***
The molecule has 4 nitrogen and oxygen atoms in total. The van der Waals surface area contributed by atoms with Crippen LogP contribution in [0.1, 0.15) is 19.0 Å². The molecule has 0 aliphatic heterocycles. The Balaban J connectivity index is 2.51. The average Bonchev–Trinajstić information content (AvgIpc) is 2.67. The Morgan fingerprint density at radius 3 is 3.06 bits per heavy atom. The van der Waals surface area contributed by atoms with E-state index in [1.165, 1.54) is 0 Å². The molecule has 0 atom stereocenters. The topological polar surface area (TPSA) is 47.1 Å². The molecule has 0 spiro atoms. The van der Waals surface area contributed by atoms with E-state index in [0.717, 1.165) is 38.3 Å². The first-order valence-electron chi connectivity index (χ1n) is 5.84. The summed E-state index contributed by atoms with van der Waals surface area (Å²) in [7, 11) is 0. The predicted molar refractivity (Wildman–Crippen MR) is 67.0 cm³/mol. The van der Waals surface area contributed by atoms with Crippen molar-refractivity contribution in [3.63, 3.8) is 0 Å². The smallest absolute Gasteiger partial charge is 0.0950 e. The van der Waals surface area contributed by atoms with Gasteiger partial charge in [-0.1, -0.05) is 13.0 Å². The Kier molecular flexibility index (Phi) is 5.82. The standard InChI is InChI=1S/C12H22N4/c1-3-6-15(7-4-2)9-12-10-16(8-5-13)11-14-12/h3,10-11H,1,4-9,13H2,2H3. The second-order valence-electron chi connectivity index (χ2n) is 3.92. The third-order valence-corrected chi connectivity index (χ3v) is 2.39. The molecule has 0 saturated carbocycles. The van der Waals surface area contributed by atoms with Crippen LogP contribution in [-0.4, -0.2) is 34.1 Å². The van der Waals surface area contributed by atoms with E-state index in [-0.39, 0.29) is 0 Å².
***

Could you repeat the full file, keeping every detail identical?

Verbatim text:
The molecule has 4 nitrogen and oxygen atoms in total. The van der Waals surface area contributed by atoms with Crippen LogP contribution in [0.1, 0.15) is 19.0 Å². The molecule has 0 aliphatic heterocycles. The Balaban J connectivity index is 2.51. The average Bonchev–Trinajstić information content (AvgIpc) is 2.67. The Morgan fingerprint density at radius 3 is 3.06 bits per heavy atom. The van der Waals surface area contributed by atoms with E-state index in [1.165, 1.54) is 0 Å². The molecule has 0 atom stereocenters. The topological polar surface area (TPSA) is 47.1 Å². The molecule has 0 spiro atoms. The van der Waals surface area contributed by atoms with E-state index in [0.717, 1.165) is 38.3 Å². The first-order valence-electron chi connectivity index (χ1n) is 5.84. The summed E-state index contributed by atoms with van der Waals surface area (Å²) in [7, 11) is 0. The predicted molar refractivity (Wildman–Crippen MR) is 67.0 cm³/mol. The van der Waals surface area contributed by atoms with Crippen molar-refractivity contribution in [3.63, 3.8) is 0 Å². The smallest absolute Gasteiger partial charge is 0.0950 e. The van der Waals surface area contributed by atoms with Gasteiger partial charge in [-0.1, -0.05) is 13.0 Å². The Kier molecular flexibility index (Phi) is 5.82. The standard InChI is InChI=1S/C12H22N4/c1-3-6-15(7-4-2)9-12-10-16(8-5-13)11-14-12/h3,10-11H,1,4-9,13H2,2H3. The second-order valence-electron chi connectivity index (χ2n) is 3.92. The third-order valence-corrected chi connectivity index (χ3v) is 2.39. The molecule has 0 saturated carbocycles. The van der Waals surface area contributed by atoms with Crippen LogP contribution in [-0.4, -0.2) is 34.1 Å². The van der Waals surface area contributed by atoms with E-state index in [-0.39, 0.29) is 0 Å².